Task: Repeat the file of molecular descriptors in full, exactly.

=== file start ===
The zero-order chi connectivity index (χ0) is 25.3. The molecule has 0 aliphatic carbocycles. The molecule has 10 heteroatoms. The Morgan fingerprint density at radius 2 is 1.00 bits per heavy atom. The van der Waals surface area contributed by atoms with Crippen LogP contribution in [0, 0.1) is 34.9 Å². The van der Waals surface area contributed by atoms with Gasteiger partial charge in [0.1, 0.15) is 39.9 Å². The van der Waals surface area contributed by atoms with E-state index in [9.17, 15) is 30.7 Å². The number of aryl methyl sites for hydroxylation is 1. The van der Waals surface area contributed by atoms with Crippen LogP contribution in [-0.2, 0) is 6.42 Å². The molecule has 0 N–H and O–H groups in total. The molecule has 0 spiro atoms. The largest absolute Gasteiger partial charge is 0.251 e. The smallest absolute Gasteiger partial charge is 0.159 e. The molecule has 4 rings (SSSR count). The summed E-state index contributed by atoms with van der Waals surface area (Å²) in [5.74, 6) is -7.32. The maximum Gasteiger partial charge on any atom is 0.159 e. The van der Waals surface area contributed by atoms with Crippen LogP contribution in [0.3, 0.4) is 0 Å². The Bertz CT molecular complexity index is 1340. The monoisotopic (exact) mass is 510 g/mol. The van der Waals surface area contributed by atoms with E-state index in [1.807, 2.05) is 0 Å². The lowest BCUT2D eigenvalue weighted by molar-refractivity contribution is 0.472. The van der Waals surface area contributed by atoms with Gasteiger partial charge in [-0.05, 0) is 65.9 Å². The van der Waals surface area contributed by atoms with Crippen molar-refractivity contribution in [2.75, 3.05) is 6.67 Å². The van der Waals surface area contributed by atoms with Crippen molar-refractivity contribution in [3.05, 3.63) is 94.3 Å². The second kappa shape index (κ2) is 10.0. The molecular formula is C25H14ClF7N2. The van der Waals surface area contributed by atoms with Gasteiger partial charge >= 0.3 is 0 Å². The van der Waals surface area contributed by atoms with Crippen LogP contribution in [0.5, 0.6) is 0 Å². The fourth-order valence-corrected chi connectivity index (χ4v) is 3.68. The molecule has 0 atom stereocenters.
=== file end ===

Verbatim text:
The zero-order chi connectivity index (χ0) is 25.3. The molecule has 0 aliphatic carbocycles. The molecule has 10 heteroatoms. The Morgan fingerprint density at radius 2 is 1.00 bits per heavy atom. The van der Waals surface area contributed by atoms with Crippen LogP contribution in [0, 0.1) is 34.9 Å². The van der Waals surface area contributed by atoms with Gasteiger partial charge in [0.1, 0.15) is 39.9 Å². The van der Waals surface area contributed by atoms with E-state index in [9.17, 15) is 30.7 Å². The number of aryl methyl sites for hydroxylation is 1. The van der Waals surface area contributed by atoms with Crippen LogP contribution in [-0.2, 0) is 6.42 Å². The molecule has 0 N–H and O–H groups in total. The molecule has 0 spiro atoms. The largest absolute Gasteiger partial charge is 0.251 e. The smallest absolute Gasteiger partial charge is 0.159 e. The molecule has 4 rings (SSSR count). The summed E-state index contributed by atoms with van der Waals surface area (Å²) in [5.74, 6) is -7.32. The maximum Gasteiger partial charge on any atom is 0.159 e. The van der Waals surface area contributed by atoms with Crippen LogP contribution in [0.3, 0.4) is 0 Å². The Bertz CT molecular complexity index is 1340. The monoisotopic (exact) mass is 510 g/mol. The van der Waals surface area contributed by atoms with E-state index in [1.807, 2.05) is 0 Å². The lowest BCUT2D eigenvalue weighted by molar-refractivity contribution is 0.472. The van der Waals surface area contributed by atoms with Gasteiger partial charge in [-0.05, 0) is 65.9 Å². The van der Waals surface area contributed by atoms with Crippen molar-refractivity contribution in [2.75, 3.05) is 6.67 Å². The van der Waals surface area contributed by atoms with Crippen molar-refractivity contribution in [3.05, 3.63) is 94.3 Å². The second kappa shape index (κ2) is 10.0. The molecular formula is C25H14ClF7N2. The van der Waals surface area contributed by atoms with Gasteiger partial charge >= 0.3 is 0 Å². The van der Waals surface area contributed by atoms with Crippen LogP contribution in [0.5, 0.6) is 0 Å². The fourth-order valence-corrected chi connectivity index (χ4v) is 3.68. The molecule has 0 atom stereocenters.